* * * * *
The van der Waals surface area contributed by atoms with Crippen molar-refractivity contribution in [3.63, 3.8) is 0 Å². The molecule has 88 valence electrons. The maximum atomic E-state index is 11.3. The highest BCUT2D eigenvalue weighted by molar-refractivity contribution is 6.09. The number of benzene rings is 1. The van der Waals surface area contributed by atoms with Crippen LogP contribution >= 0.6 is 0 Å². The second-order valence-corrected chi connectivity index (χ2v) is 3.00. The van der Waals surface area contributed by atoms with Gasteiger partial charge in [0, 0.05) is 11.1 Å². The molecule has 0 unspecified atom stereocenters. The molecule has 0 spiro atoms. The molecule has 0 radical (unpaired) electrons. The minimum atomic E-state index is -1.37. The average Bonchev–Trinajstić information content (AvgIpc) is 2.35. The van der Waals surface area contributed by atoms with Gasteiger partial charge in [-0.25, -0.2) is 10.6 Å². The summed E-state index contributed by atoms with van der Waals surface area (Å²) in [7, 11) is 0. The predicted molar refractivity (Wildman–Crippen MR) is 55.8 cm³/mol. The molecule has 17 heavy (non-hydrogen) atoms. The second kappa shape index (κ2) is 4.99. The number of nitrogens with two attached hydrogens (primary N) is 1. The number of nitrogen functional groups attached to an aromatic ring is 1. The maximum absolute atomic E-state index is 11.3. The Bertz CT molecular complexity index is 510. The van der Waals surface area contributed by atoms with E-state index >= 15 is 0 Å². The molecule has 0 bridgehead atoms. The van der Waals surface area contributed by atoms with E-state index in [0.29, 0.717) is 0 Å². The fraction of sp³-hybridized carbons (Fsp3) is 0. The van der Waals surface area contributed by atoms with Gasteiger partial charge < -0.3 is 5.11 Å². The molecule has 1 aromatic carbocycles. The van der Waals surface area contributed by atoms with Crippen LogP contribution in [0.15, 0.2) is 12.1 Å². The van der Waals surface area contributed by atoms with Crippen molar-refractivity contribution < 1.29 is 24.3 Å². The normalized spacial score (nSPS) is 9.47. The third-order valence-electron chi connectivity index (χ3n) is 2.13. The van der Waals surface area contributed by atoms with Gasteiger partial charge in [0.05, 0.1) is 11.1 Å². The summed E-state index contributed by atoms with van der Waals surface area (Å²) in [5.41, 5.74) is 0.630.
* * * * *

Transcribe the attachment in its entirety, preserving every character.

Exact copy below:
The van der Waals surface area contributed by atoms with Crippen molar-refractivity contribution in [3.63, 3.8) is 0 Å². The molecule has 88 valence electrons. The maximum atomic E-state index is 11.3. The highest BCUT2D eigenvalue weighted by molar-refractivity contribution is 6.09. The number of benzene rings is 1. The van der Waals surface area contributed by atoms with Crippen LogP contribution >= 0.6 is 0 Å². The second-order valence-corrected chi connectivity index (χ2v) is 3.00. The van der Waals surface area contributed by atoms with Gasteiger partial charge in [0, 0.05) is 11.1 Å². The molecule has 0 unspecified atom stereocenters. The molecule has 0 spiro atoms. The molecule has 0 radical (unpaired) electrons. The minimum atomic E-state index is -1.37. The average Bonchev–Trinajstić information content (AvgIpc) is 2.35. The van der Waals surface area contributed by atoms with Gasteiger partial charge in [-0.25, -0.2) is 10.6 Å². The summed E-state index contributed by atoms with van der Waals surface area (Å²) in [7, 11) is 0. The predicted molar refractivity (Wildman–Crippen MR) is 55.8 cm³/mol. The molecule has 17 heavy (non-hydrogen) atoms. The second kappa shape index (κ2) is 4.99. The number of nitrogens with two attached hydrogens (primary N) is 1. The number of nitrogen functional groups attached to an aromatic ring is 1. The maximum absolute atomic E-state index is 11.3. The Bertz CT molecular complexity index is 510. The van der Waals surface area contributed by atoms with E-state index >= 15 is 0 Å². The molecule has 0 bridgehead atoms. The van der Waals surface area contributed by atoms with E-state index in [0.29, 0.717) is 0 Å². The fraction of sp³-hybridized carbons (Fsp3) is 0. The van der Waals surface area contributed by atoms with Gasteiger partial charge < -0.3 is 5.11 Å². The molecule has 1 aromatic carbocycles. The van der Waals surface area contributed by atoms with Crippen LogP contribution in [0.15, 0.2) is 12.1 Å². The van der Waals surface area contributed by atoms with Crippen molar-refractivity contribution < 1.29 is 24.3 Å². The normalized spacial score (nSPS) is 9.47. The third-order valence-electron chi connectivity index (χ3n) is 2.13. The van der Waals surface area contributed by atoms with Gasteiger partial charge in [0.05, 0.1) is 11.1 Å². The summed E-state index contributed by atoms with van der Waals surface area (Å²) in [5.41, 5.74) is 0.630.